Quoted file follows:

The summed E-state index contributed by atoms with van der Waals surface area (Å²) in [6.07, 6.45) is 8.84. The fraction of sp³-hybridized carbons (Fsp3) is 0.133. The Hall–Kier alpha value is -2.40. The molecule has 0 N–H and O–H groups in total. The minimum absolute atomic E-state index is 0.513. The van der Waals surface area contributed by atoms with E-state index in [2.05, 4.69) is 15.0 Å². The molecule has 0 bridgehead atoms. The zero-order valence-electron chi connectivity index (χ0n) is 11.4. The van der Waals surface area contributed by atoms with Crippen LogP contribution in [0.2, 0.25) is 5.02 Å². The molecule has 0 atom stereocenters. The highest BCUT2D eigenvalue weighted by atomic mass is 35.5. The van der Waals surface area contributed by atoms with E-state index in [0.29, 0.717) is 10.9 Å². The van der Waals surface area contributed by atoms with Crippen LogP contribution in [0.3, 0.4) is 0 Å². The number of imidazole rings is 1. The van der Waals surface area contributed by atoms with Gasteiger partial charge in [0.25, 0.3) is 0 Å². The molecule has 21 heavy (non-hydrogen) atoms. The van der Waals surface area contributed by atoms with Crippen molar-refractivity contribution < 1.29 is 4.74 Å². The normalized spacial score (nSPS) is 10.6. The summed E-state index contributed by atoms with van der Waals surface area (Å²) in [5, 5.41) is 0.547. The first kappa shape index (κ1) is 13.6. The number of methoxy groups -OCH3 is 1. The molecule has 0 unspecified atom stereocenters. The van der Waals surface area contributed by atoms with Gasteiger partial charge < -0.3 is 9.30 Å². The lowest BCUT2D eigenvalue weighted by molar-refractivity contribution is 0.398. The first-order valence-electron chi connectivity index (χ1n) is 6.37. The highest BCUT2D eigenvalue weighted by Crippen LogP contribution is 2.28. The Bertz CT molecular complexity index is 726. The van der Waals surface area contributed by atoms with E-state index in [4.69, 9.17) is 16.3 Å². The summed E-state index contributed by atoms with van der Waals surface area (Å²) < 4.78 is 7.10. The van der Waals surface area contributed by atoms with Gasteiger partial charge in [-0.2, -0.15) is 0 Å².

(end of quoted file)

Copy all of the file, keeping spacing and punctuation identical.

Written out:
The summed E-state index contributed by atoms with van der Waals surface area (Å²) in [6.07, 6.45) is 8.84. The fraction of sp³-hybridized carbons (Fsp3) is 0.133. The Hall–Kier alpha value is -2.40. The molecule has 0 N–H and O–H groups in total. The minimum absolute atomic E-state index is 0.513. The van der Waals surface area contributed by atoms with E-state index in [2.05, 4.69) is 15.0 Å². The molecule has 0 bridgehead atoms. The zero-order valence-electron chi connectivity index (χ0n) is 11.4. The van der Waals surface area contributed by atoms with Crippen LogP contribution in [0.2, 0.25) is 5.02 Å². The molecule has 0 atom stereocenters. The highest BCUT2D eigenvalue weighted by atomic mass is 35.5. The van der Waals surface area contributed by atoms with E-state index in [0.29, 0.717) is 10.9 Å². The van der Waals surface area contributed by atoms with Crippen LogP contribution in [0.3, 0.4) is 0 Å². The number of imidazole rings is 1. The van der Waals surface area contributed by atoms with Gasteiger partial charge in [0.25, 0.3) is 0 Å². The molecule has 21 heavy (non-hydrogen) atoms. The van der Waals surface area contributed by atoms with Crippen molar-refractivity contribution < 1.29 is 4.74 Å². The normalized spacial score (nSPS) is 10.6. The summed E-state index contributed by atoms with van der Waals surface area (Å²) in [5, 5.41) is 0.547. The first kappa shape index (κ1) is 13.6. The number of methoxy groups -OCH3 is 1. The molecule has 0 unspecified atom stereocenters. The van der Waals surface area contributed by atoms with Gasteiger partial charge < -0.3 is 9.30 Å². The lowest BCUT2D eigenvalue weighted by molar-refractivity contribution is 0.398. The first-order valence-electron chi connectivity index (χ1n) is 6.37. The highest BCUT2D eigenvalue weighted by Crippen LogP contribution is 2.28. The Bertz CT molecular complexity index is 726. The van der Waals surface area contributed by atoms with E-state index in [4.69, 9.17) is 16.3 Å². The summed E-state index contributed by atoms with van der Waals surface area (Å²) < 4.78 is 7.10. The van der Waals surface area contributed by atoms with Gasteiger partial charge in [-0.2, -0.15) is 0 Å².